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Faults mean 51 new train coaches remain out of action

As rail fares go up for commuter and DART passengers, Iarnród Éireann says technical faults are holding up the use of new carriages.

51 new rail carriages remain out of public service because of technical problems - while intercity routes remain overcrowded.
51 new rail carriages remain out of public service because of technical problems - while intercity routes remain overcrowded.
Image: Mark Stedman/Photocall Ireland

IARNRÓD ÉIREANN has blamed technical faults for major delays in the introduction of over 50 new rail carriages – some of which were delivered for duty as long ago as May.

51 carriages, built by Hyundai Rotem, were delivered during the summer months of last year – but remain out of use at stations in Dublin and Portlaoise because of ‘technical issues’.

Rail Users Ireland has complained about the length of the delay in rolling out the carriages, which it says are desperately needed given the overcrowding on many routes and the use of commuter carriages for long-distance journeys.

RUI spokesperson Mark Gleeson said the delay in putting the carriages into service was “unacceptable”, and forced many passengers to stand for long journeys on trains that are not suited to long-dstance travel.

Passengers travelling to and from Sligo were regularly asked to travel on commuter carriages which are not suited to long distances, he said, while trains from Westport sometimes now feature only three carriages where there used to be eight.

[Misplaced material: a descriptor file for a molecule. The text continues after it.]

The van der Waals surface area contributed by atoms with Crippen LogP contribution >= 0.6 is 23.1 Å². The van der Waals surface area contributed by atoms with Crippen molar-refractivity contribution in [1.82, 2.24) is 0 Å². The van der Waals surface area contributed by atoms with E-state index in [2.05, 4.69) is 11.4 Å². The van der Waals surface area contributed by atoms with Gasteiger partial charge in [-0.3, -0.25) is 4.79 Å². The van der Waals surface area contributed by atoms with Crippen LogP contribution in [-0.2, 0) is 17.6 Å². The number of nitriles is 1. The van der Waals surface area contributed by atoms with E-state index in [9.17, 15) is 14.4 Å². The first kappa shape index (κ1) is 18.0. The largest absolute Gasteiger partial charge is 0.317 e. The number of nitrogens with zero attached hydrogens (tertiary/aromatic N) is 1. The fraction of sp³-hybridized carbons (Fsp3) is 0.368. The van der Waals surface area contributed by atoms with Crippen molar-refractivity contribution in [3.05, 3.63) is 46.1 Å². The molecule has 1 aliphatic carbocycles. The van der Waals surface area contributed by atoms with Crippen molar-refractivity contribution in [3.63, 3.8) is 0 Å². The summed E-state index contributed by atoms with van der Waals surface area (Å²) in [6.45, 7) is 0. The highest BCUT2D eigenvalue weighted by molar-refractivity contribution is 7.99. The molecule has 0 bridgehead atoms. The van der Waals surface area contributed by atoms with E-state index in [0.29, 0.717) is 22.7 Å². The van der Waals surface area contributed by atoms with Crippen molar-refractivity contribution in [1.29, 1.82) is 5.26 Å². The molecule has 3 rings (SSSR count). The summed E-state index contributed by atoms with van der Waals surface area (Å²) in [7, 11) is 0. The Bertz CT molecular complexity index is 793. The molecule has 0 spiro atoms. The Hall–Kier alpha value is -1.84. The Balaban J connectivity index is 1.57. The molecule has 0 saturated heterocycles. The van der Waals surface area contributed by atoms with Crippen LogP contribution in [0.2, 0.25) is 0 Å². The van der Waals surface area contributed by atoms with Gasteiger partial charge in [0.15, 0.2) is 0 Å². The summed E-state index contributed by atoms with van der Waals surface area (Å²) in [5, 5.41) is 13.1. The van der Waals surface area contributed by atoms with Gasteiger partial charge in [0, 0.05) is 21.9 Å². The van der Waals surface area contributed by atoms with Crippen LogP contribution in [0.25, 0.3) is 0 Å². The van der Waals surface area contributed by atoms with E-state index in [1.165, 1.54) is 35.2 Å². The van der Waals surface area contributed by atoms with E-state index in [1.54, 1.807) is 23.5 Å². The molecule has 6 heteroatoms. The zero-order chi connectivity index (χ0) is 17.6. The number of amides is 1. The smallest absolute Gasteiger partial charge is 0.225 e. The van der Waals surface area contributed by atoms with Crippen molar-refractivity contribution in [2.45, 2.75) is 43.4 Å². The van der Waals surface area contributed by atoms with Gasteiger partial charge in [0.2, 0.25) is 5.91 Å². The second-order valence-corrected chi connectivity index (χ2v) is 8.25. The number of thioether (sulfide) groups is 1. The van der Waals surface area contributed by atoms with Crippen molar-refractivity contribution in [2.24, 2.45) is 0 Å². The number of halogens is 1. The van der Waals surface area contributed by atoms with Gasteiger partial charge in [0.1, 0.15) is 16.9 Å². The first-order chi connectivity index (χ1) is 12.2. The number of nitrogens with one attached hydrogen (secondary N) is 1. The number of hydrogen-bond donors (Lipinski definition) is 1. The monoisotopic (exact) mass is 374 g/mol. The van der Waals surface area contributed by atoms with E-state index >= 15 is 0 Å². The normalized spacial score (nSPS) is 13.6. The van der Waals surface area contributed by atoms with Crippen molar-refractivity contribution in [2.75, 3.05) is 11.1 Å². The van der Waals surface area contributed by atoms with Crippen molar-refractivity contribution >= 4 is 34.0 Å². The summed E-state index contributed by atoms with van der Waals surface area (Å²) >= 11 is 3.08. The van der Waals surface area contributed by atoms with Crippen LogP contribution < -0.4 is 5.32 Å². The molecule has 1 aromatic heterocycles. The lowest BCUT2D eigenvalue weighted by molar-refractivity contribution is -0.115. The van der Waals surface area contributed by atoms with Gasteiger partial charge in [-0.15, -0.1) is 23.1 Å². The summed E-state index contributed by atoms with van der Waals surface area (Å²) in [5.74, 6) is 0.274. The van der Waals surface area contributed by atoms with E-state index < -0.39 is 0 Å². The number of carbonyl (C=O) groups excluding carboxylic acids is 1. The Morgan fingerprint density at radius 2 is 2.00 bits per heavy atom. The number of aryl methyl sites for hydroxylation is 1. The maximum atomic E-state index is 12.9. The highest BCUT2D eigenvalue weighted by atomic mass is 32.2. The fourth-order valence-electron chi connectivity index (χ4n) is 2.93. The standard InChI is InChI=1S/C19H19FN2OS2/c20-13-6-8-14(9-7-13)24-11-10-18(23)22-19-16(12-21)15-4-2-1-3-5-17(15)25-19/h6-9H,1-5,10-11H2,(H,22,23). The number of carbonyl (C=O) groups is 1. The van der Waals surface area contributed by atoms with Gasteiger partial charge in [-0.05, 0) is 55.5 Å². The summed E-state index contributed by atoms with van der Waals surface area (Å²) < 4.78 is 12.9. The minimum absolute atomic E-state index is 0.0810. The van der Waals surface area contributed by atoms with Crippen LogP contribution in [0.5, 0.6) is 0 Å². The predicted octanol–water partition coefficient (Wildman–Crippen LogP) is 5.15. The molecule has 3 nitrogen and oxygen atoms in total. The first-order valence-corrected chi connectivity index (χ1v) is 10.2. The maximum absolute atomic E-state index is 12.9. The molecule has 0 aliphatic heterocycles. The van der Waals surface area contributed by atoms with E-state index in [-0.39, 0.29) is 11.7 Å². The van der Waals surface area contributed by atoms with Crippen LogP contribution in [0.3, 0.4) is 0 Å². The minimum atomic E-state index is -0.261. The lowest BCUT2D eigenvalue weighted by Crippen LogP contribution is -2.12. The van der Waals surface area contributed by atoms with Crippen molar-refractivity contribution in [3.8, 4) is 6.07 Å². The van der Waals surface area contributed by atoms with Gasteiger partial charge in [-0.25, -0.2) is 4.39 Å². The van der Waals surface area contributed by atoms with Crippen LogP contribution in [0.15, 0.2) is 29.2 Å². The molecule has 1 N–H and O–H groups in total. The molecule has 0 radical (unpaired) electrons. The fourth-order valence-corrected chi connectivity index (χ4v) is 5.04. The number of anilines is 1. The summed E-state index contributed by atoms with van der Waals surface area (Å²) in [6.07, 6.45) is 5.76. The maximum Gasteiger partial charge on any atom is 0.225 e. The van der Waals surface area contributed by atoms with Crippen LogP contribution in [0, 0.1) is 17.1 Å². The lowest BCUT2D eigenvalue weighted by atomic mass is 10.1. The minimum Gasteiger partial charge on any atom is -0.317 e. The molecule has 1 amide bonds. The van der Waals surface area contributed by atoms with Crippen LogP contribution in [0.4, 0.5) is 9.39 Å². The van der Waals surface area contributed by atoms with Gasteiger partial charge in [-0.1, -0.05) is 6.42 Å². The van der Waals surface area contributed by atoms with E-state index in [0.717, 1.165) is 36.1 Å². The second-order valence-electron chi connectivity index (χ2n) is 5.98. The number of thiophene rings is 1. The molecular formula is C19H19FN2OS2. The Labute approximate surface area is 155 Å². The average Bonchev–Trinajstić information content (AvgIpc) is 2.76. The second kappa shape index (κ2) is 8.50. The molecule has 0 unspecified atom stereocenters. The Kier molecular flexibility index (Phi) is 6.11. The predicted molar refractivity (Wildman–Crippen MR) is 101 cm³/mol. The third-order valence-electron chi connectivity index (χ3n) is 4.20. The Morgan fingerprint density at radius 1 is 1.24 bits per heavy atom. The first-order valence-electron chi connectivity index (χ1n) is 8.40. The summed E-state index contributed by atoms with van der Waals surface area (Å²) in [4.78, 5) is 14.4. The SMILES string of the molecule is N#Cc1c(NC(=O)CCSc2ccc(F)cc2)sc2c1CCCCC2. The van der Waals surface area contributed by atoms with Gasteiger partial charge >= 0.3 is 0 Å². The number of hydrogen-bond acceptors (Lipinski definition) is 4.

“All the evidence points to a failure on Irish Rail to manage the delivery and commissioning process to ensure the trains enter service promptly,” Gleeson said.

An Iarnród Éireann spokesperson, however, said it was “absolutely not true to say we’re deliberately withholding” rail carriages.

“During the course of the commissioning process, technical issues arose, and they are currently being ironed out with the manufacturers of the rail cars, Hyundai Rotem,” she said.

Though it was intended that the coaches be put into service before Christmas, this date was an “approximate” one, the spokesperson said.

“We wanted to ensure that every issue was ironed out before these rail cars entered service, in order to ensure reliability for our customers.”

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The news comes on the day that rail fares go up for DART and commuter journeys, with an increase in intercity fares expected to be approved by the National Transport Authority later this year.

Gleeson said it was “absolute disgrace to enforce a sweeping range of fare increases while passengers continue to travel in sub-standard conditions.”

Dublin Bus cash fares have already risen by around 15 per cent, while Luas tickets have also risen.

Dart and Commuter fares set to rise today

About the author:

Gavan Reilly

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